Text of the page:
8 × 8 × .75 inches  cameo engraved glass  2017  (detail opposite)

That which is beyond imagination.

25.25 × 25.25 × .75 inches  cameo engraved glass  2017  (details above)

The astonishing afterlife of our disposable objects.

25 × 25 × .75 inches  cameo engraved glass  2017  (detail opposite)

Sooty Tern Colony Study. SE/PHR. 2-2.5 MASL. 7.27.16.

Land and Sky Study. SK/PHR. 2.5 MASL. 7.27.16.

Pair of 8 × 8 × .75 inches each  cameo engraved glass  2017

Cove Study. G/PHR. 2-2.5 MASL. 5.30.16.

Resting Juvenile Hawaiian Monk Seal Study. N/PHR. 2-2.5 MASL. 6.29.16.

Pair of 8 × 8 × .75 inches each  cameo engraved glass  2017

‘In every walk with nature one receives far more than he seeks.’ J. Muir

16.75 × 17.25 × .75 inches  cameo engraved glass  2017  (details above)

The Art of Saving Seals Seals

Double exposure of the sooty tern (Onychoprion fuscatus / ‘Ewa‘ewa) colony in the invasive golden crownbeard (Verbesina encelioides) that covers most of the interior of Southeast Island in Pearl and Hermes Atoll (Manawai). Golden crownbeard displaces native plant species and creates an inhospitable environment for nesting seabirds.

Previous spread: The ocean glows turquoise over the sand flats of Pearl and Hermes Atoll (Manawai).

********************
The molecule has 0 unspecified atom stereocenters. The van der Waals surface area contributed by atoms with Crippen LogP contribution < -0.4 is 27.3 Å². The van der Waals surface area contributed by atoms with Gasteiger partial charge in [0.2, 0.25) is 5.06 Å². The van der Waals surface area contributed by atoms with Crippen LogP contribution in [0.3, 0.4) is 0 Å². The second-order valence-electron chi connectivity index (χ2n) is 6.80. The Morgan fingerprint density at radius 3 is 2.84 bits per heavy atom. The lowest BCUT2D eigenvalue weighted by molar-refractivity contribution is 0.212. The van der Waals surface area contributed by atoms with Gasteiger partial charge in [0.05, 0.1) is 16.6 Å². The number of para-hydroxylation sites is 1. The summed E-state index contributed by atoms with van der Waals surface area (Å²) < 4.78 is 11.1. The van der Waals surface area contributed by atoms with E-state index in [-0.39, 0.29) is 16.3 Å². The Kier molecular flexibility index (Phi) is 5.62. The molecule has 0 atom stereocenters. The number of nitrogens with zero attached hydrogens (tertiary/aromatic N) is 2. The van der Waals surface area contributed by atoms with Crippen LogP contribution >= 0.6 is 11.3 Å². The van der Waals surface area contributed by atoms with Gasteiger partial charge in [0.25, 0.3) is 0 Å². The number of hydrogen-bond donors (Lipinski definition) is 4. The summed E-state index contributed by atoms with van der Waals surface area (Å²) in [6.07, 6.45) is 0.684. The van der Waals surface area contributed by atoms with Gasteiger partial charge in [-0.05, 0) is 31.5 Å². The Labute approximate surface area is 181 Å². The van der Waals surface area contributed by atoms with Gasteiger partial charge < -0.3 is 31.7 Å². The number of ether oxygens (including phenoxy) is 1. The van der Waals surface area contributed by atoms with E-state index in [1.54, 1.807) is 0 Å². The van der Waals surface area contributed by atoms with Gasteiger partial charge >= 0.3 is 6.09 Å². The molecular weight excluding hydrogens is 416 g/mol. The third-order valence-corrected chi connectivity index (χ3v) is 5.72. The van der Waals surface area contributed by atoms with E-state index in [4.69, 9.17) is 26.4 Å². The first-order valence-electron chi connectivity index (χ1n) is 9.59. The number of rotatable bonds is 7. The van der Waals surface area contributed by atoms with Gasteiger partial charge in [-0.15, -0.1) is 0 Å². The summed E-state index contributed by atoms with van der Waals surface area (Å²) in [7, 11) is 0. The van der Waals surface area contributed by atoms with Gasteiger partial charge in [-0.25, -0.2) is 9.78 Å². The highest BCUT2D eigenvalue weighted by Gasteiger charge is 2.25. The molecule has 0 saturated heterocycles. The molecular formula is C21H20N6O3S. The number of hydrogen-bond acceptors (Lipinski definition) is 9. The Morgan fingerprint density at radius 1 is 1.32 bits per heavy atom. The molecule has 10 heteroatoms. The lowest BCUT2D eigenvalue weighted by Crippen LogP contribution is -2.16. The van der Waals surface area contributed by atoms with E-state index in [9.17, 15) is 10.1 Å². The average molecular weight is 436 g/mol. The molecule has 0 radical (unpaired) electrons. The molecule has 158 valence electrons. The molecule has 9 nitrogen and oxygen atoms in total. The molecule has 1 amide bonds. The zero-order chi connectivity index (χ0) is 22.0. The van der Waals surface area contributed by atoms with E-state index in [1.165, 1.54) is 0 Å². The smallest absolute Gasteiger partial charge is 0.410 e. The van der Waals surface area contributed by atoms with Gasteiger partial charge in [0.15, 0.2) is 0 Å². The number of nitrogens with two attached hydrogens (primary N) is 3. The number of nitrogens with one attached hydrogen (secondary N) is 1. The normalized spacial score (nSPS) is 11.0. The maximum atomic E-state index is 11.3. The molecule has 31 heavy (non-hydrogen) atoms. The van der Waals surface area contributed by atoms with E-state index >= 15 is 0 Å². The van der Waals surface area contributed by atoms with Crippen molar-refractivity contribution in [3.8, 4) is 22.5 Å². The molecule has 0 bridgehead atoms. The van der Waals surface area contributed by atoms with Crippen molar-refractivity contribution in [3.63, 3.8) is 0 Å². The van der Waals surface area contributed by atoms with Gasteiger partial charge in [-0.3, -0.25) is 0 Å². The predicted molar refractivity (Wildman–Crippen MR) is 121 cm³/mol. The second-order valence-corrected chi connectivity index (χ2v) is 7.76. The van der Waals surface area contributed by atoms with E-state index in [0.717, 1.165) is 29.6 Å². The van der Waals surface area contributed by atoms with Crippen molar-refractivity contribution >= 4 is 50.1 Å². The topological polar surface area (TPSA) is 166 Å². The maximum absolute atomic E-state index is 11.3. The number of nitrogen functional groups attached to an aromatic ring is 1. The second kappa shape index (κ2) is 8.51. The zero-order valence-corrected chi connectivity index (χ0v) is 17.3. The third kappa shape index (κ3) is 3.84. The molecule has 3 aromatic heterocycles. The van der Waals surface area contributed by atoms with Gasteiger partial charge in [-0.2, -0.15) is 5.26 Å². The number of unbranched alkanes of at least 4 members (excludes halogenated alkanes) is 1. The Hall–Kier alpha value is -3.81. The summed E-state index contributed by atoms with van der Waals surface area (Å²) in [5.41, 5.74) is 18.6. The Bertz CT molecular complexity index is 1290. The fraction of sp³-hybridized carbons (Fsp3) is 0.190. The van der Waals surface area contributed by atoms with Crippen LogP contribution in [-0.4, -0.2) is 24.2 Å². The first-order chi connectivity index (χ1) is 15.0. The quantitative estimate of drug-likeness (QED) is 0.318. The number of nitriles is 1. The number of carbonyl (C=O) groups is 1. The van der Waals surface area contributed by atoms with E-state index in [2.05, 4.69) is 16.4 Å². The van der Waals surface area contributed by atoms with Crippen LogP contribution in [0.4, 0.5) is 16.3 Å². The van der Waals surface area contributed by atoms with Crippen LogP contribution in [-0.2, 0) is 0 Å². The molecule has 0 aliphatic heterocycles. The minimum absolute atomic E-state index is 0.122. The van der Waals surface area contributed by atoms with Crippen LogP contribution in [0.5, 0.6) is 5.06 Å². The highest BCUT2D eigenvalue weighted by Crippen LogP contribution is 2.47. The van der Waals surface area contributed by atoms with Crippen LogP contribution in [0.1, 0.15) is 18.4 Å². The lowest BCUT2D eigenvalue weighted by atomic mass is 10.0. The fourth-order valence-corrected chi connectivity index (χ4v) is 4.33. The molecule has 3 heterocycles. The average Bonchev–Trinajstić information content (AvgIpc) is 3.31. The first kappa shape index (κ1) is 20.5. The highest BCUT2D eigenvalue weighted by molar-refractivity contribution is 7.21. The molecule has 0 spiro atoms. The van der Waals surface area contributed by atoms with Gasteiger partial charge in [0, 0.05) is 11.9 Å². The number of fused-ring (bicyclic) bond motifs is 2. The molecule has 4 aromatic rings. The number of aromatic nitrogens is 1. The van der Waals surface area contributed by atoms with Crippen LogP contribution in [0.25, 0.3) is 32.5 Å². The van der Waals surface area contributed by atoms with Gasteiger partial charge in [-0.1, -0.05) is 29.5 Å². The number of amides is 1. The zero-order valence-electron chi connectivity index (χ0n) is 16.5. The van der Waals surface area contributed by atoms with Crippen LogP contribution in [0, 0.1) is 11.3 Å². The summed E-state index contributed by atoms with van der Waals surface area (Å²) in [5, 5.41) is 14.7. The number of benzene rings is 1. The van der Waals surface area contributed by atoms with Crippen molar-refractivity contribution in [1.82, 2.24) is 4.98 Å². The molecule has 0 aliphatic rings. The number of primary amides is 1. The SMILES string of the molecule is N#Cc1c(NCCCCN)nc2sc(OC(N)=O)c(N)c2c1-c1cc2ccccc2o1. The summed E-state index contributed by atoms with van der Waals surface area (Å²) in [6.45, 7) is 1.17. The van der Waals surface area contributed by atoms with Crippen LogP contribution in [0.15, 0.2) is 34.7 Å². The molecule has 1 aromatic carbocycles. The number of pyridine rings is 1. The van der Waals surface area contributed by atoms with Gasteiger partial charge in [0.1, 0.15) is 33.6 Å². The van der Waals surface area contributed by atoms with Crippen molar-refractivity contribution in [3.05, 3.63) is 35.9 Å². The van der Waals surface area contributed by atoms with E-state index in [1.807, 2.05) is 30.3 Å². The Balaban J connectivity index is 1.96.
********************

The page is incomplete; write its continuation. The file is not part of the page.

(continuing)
The story of the Hawaiian monk seal starts some 13 million years ago, when at some point these seals found the most remote chain of islands in the world — the islands that would one day be known as Hawaii. Hawaiian monk seals spent the majority of their lengthy tenure in Hawaii undisturbed, simply being monk seals. They foraged in stunningly blue tropical waters for fish and octopus, searching for food in the shallow coral reefs or down in the depths where the light of day cannot reach. They avoided the sharp teeth of their only predators: sharks. And each year, adult females gave birth to small, 20-pound, skinny, black pups that they nursed and defended for six weeks before leaving them to be on their own. This cycle repeated itself through the centuries, undisturbed and pure, until the day that man discovered the monk seals’ verdant isolated oasis. It is estimated that the first Polynesians arrived in the Hawaiian Archipelago 800 years